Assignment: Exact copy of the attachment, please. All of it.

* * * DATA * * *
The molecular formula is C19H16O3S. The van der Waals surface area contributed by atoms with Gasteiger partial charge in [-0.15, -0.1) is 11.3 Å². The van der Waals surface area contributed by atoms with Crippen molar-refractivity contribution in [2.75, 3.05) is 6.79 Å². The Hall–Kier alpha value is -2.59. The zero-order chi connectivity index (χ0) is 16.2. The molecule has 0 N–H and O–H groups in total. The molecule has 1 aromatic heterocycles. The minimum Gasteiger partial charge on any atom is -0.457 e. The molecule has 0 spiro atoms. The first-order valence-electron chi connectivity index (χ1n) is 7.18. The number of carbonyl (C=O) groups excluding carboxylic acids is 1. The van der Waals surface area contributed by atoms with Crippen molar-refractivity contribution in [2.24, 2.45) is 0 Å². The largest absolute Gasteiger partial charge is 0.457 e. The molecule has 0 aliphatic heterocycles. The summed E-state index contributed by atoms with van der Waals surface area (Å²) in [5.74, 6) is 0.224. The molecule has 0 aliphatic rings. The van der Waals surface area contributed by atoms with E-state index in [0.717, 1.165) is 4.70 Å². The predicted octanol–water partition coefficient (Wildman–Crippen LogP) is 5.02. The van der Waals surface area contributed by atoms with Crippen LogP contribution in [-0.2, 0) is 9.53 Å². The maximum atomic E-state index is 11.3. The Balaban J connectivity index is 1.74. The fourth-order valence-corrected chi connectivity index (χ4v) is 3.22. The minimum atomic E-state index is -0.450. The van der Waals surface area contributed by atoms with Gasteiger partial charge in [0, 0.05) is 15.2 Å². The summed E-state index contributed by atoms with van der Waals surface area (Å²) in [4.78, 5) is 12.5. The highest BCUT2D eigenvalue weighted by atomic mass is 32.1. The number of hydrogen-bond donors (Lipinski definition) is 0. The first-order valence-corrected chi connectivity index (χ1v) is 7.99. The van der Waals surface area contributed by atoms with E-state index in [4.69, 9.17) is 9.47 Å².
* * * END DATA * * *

The molecular formula is C19H16O3S. The van der Waals surface area contributed by atoms with Gasteiger partial charge in [-0.15, -0.1) is 11.3 Å². The van der Waals surface area contributed by atoms with Crippen molar-refractivity contribution in [2.75, 3.05) is 6.79 Å². The Hall–Kier alpha value is -2.59. The zero-order chi connectivity index (χ0) is 16.2. The molecule has 0 N–H and O–H groups in total. The molecule has 1 aromatic heterocycles. The minimum Gasteiger partial charge on any atom is -0.457 e. The molecule has 0 spiro atoms. The first-order valence-electron chi connectivity index (χ1n) is 7.18. The number of carbonyl (C=O) groups excluding carboxylic acids is 1. The van der Waals surface area contributed by atoms with Crippen molar-refractivity contribution in [2.24, 2.45) is 0 Å². The largest absolute Gasteiger partial charge is 0.457 e. The molecule has 0 aliphatic heterocycles. The summed E-state index contributed by atoms with van der Waals surface area (Å²) in [5.74, 6) is 0.224. The molecule has 0 aliphatic rings. The van der Waals surface area contributed by atoms with E-state index in [0.717, 1.165) is 4.70 Å². The predicted octanol–water partition coefficient (Wildman–Crippen LogP) is 5.02. The van der Waals surface area contributed by atoms with Crippen LogP contribution in [-0.2, 0) is 9.53 Å². The maximum atomic E-state index is 11.3. The Balaban J connectivity index is 1.74. The fourth-order valence-corrected chi connectivity index (χ4v) is 3.22. The minimum atomic E-state index is -0.450. The van der Waals surface area contributed by atoms with Gasteiger partial charge in [0, 0.05) is 15.2 Å². The summed E-state index contributed by atoms with van der Waals surface area (Å²) in [4.78, 5) is 12.5. The highest BCUT2D eigenvalue weighted by atomic mass is 32.1. The number of hydrogen-bond donors (Lipinski definition) is 0. The first-order valence-corrected chi connectivity index (χ1v) is 7.99. The van der Waals surface area contributed by atoms with E-state index in [4.69, 9.17) is 9.47 Å².